The Birth of Hope
May 3, 1999
On April 6, 1999 a baby girl named Hope was born. She was 22 weeks
old. She lived for three hours, then, after being rocked and sang to,
she quietly passed away.
This by any measure is a tragedy and breaks this mother's heart to
think of the loss. But Hope was not your typical pregnancy and
Hope wasn't a premature delivery but rather a "complication" of a
partial birth abortion. Her mother wasn't the one who lovingly held
her as she died; it was instead a caring emergency room technician.
Her parents weren't the ones traumatized by the loss of this child; it
was the doctors, nurses and staff at Bethesda North Hospital in
Cincinnati, Ohio, who were forced to witness this most cruel procedure
Baby Hope's (named by the medical staff at Bethesda) mother was
undergoing a three-day abortion process at the Dayton Women's Health
Center, Inc., an abortion facility that, according to its own
publication, only performs abortions to 20 weeks, performing
ultrasounds to determine gestation before undertaking any procedures.
However, something went wrong on this late term abortion and on the
second day the mother began experiencing abdominal pains. She was
rushed to Bethesda North and it was there that Baby Hope was born. In
a final act of rejection, the child was turned over to the nursing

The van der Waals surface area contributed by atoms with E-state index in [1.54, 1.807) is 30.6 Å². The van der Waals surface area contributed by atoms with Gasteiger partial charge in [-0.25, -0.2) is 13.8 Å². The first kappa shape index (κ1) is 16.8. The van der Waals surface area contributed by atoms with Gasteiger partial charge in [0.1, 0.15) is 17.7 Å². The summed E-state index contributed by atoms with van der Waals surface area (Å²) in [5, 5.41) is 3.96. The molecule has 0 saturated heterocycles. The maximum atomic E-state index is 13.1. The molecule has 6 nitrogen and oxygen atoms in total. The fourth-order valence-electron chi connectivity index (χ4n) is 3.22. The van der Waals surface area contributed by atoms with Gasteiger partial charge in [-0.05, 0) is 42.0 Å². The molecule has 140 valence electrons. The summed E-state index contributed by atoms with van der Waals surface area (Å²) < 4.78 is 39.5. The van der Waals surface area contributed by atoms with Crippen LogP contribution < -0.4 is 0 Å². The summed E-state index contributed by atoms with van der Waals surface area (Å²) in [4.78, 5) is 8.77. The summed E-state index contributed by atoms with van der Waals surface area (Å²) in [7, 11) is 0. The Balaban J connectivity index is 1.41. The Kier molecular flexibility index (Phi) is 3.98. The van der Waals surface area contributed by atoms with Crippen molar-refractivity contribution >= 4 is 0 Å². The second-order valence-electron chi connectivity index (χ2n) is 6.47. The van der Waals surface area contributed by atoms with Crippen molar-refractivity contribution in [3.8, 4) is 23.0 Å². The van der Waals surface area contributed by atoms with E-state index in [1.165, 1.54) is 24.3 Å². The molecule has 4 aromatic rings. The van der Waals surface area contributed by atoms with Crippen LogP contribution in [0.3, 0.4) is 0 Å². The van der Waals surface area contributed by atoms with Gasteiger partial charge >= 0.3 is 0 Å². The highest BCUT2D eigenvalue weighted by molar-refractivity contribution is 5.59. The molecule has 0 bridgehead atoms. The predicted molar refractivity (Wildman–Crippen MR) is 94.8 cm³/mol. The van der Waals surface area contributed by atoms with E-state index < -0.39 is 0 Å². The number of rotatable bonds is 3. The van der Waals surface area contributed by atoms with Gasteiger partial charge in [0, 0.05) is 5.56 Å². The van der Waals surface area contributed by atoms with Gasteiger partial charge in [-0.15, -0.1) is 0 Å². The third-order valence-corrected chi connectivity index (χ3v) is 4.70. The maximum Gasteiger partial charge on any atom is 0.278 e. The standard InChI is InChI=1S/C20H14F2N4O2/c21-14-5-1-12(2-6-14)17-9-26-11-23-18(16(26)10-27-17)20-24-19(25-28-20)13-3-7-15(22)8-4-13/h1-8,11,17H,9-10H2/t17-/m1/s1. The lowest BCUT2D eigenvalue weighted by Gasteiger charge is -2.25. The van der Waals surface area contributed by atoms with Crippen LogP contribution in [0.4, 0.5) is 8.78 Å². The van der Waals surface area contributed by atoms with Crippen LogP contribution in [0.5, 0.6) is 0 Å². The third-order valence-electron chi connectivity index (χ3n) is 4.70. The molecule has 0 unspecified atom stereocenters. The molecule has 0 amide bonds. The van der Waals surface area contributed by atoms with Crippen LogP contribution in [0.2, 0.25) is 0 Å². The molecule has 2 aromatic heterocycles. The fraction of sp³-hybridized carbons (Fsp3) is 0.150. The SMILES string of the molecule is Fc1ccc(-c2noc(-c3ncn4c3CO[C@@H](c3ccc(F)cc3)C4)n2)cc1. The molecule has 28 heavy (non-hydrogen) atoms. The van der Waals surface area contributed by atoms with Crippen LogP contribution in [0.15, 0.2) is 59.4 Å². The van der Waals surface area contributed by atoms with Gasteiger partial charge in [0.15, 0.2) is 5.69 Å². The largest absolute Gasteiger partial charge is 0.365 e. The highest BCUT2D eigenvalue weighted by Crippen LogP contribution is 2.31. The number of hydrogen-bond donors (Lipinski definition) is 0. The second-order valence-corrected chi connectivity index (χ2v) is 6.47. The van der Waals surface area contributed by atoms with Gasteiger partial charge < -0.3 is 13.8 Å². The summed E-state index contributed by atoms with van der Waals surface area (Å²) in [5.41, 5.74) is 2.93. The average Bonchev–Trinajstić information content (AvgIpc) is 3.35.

staff to be cared for as she died. The physicians determined at her
birth that her lungs were too underdeveloped for her to survive.
There have been no other reports of any medical abnormalities on Baby
Hope. Her cause of death was being prematurely born. Also, there are
no reports of her mother suffering any type of condition that would
have prevented her from carrying this pregnancy to full term.
This, my friends, is not an abortion. This is infanticide. This was
a living, breathing, thinking human being with feelings and emotions.
She felt the pains of premature birth, and she felt the struggle for
life that she could not hold on to. Her name was Hope and she
deserved better than this.
Editor's Note: Penny chose to entitle her piece the Birth of
rather than the Death of Hope. We hope you all understand why...
This article copyright © 1999 by Penny Lawrence
and may not be reproduced in any form without the express written consent
author. All rights reserved.